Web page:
Published 23 July 2021, The Daily Tribune
What is the consequence of a donation of a piece of land made by a husband to his grandson without the consent of his wife? Is it void or valid? Would it matter if, subsequently, the marriage of the husband and the wife was nullified by a court on the ground of psychological incapacity? These are the lingering questions answered by the Supreme Court (SC) in its 24 March 2021 decision entitled Nicxon L. Perez Jr. v. Avegail Perez-Senerpida (G.R. 233365).
In this case, spouses Eliodoro and Adelita were the registered owners of a parcel of land in Olongapo City. The spouse had two children Avegail and Adonis. Prior to his marriage with Adelita, Eliodoro was married and had several children, one of whom was Nicxon Perez Sr., who sired Nicxon Jr..
In 2004, Eliodoro donated their land to his grandson, Nicxon Jr., without the conformity of Adelita. In February 2005, Eliodoro filed against Adelita a petition for declaration of nullity of marriage on the ground of psychological incapacity. The trial court granted the petition and the judgment became final and executory in July 2005. Eliodoro died in 2008 and, a year later, an extrajudicial settlement among the heirs was executed. In 2010, Avegail brought an action of annulment of donation of the land donated by Eliodoro to Nicxon Jr. on the ground that it was prejudicial to her interest because it affected her future inheritance or legitime.
The pressing question now before the SC is whether the donation made by Eliodoro to Nicxon Jr., without the consent of Adelita, is void.
Had Eliodoro’s and Adelita’s marriage not only been nullified on the ground of psychological incapacity (Article 36 of the Family Code or FC), the question could easily be answered by a yes. Article 98 of the FC expressly states that “neither spouse may donate any community property without the consent of the other.” However, since the spouses’ marriage was declared void under Article 36 of the FC, their property regime is not governed by Article 98 but by Article 147, which covers the exclusive cohabitation of a man and woman as husband and wife without the benefit of marriage or under a void marriage.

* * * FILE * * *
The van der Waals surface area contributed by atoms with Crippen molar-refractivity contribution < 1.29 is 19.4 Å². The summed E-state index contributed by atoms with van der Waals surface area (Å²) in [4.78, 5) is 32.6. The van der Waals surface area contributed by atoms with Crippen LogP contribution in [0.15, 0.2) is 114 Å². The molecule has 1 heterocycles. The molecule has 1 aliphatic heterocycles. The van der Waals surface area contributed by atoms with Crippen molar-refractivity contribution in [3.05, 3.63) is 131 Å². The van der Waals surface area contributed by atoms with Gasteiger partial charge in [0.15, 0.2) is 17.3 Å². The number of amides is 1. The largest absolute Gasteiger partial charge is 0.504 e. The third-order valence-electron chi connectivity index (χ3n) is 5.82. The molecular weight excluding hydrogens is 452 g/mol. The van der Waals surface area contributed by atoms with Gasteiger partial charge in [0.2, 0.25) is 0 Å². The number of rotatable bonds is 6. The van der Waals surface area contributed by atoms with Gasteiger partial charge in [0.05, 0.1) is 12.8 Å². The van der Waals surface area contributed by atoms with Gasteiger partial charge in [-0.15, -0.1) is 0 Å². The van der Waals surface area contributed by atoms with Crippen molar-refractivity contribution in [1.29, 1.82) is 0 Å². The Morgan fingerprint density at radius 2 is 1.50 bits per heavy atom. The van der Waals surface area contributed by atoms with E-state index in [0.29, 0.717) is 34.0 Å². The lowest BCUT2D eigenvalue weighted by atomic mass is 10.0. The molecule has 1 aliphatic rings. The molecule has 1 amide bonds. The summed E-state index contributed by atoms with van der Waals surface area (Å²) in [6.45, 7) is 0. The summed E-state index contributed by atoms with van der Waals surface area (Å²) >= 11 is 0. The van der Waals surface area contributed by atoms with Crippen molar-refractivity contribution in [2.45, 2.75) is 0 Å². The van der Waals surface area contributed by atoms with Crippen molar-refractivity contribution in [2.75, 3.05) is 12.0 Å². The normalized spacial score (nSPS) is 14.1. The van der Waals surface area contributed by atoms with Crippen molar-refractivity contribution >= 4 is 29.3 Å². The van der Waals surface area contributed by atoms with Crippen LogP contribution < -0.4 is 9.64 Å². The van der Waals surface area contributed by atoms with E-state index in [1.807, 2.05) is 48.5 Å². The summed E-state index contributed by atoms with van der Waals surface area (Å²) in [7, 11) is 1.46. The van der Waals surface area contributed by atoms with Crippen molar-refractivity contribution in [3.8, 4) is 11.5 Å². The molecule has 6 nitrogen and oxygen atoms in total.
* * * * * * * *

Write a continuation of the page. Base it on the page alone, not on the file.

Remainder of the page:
In the present case, the SC noted that under Article 147, “there is unfortunately no direct prohibition on donation of any property acquired during the cohabitation by one party without the consent of the other.” What Article 147 explicitly and directly proscribes is the donation of a party’s share (and not necessarily the entire property) in the property acquired during cohabitation without the consent of the other party, viz.:
Neither party can encumber or dispose by acts inter vivos of his or her share in the property acquired during cohabitation and owned in common, without the consent of the other, until after the termination of their cohabitation. (Emphasis supplied)
Notwithstanding, the SC still ruled that the donation made by Eliodoro of the entire property acquired during their cohabitation sans the consent of Adelita is void. Verily, the SC stated: “(i)f a disposition of a party’s share in the property under special co-ownership created by virtue of Article 147 without the consent of the other party is proscribed by law, then, and with more reason, should the disposition of the entire property under such special co-ownership by a party without the other party’s consent be considered void as well.” (Emphasis and underscoring in the original)
The reason for this prohibition, the SC noted, is that if the parties are allowed to dispose of their shares in said properties like in an ordinary co-ownership, then it will destroy their relationship.
Quoting the eminent civilist, Dr. Arturo Tolentino, the SC held that the law “would like to encourage the parties to legalize their union some day and is just smoothing out the way until their relationship ripens into a valid union.”
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